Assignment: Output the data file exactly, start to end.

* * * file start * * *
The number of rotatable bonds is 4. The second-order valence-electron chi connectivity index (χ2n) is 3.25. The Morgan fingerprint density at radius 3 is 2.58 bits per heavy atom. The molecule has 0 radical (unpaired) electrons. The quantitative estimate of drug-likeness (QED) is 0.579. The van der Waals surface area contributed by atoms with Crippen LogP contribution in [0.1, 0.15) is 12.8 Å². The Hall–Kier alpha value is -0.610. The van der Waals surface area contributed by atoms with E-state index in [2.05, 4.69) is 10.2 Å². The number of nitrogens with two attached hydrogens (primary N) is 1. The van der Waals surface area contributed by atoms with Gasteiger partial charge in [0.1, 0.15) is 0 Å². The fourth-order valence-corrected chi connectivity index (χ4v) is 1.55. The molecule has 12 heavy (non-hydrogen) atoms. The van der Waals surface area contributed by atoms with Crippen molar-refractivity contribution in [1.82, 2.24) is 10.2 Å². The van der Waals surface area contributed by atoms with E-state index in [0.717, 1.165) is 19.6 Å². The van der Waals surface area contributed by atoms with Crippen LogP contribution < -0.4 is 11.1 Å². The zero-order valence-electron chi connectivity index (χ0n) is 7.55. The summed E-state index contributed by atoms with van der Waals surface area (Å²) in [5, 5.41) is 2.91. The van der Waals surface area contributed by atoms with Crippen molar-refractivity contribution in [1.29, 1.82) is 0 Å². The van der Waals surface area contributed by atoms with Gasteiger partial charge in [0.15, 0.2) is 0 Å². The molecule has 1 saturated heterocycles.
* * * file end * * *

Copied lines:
The number of rotatable bonds is 4. The second-order valence-electron chi connectivity index (χ2n) is 3.25. The Morgan fingerprint density at radius 3 is 2.58 bits per heavy atom. The molecule has 0 radical (unpaired) electrons. The quantitative estimate of drug-likeness (QED) is 0.579. The van der Waals surface area contributed by atoms with Crippen LogP contribution in [0.1, 0.15) is 12.8 Å². The Hall–Kier alpha value is -0.610. The van der Waals surface area contributed by atoms with E-state index in [2.05, 4.69) is 10.2 Å². The number of nitrogens with two attached hydrogens (primary N) is 1. The van der Waals surface area contributed by atoms with Gasteiger partial charge in [0.1, 0.15) is 0 Å². The fourth-order valence-corrected chi connectivity index (χ4v) is 1.55. The molecule has 12 heavy (non-hydrogen) atoms. The van der Waals surface area contributed by atoms with Crippen molar-refractivity contribution in [1.82, 2.24) is 10.2 Å². The van der Waals surface area contributed by atoms with E-state index in [0.717, 1.165) is 19.6 Å². The van der Waals surface area contributed by atoms with Crippen LogP contribution < -0.4 is 11.1 Å². The zero-order valence-electron chi connectivity index (χ0n) is 7.55. The summed E-state index contributed by atoms with van der Waals surface area (Å²) in [5, 5.41) is 2.91. The van der Waals surface area contributed by atoms with Crippen molar-refractivity contribution in [1.29, 1.82) is 0 Å². The van der Waals surface area contributed by atoms with Gasteiger partial charge in [0.15, 0.2) is 0 Å². The molecule has 1 saturated heterocycles.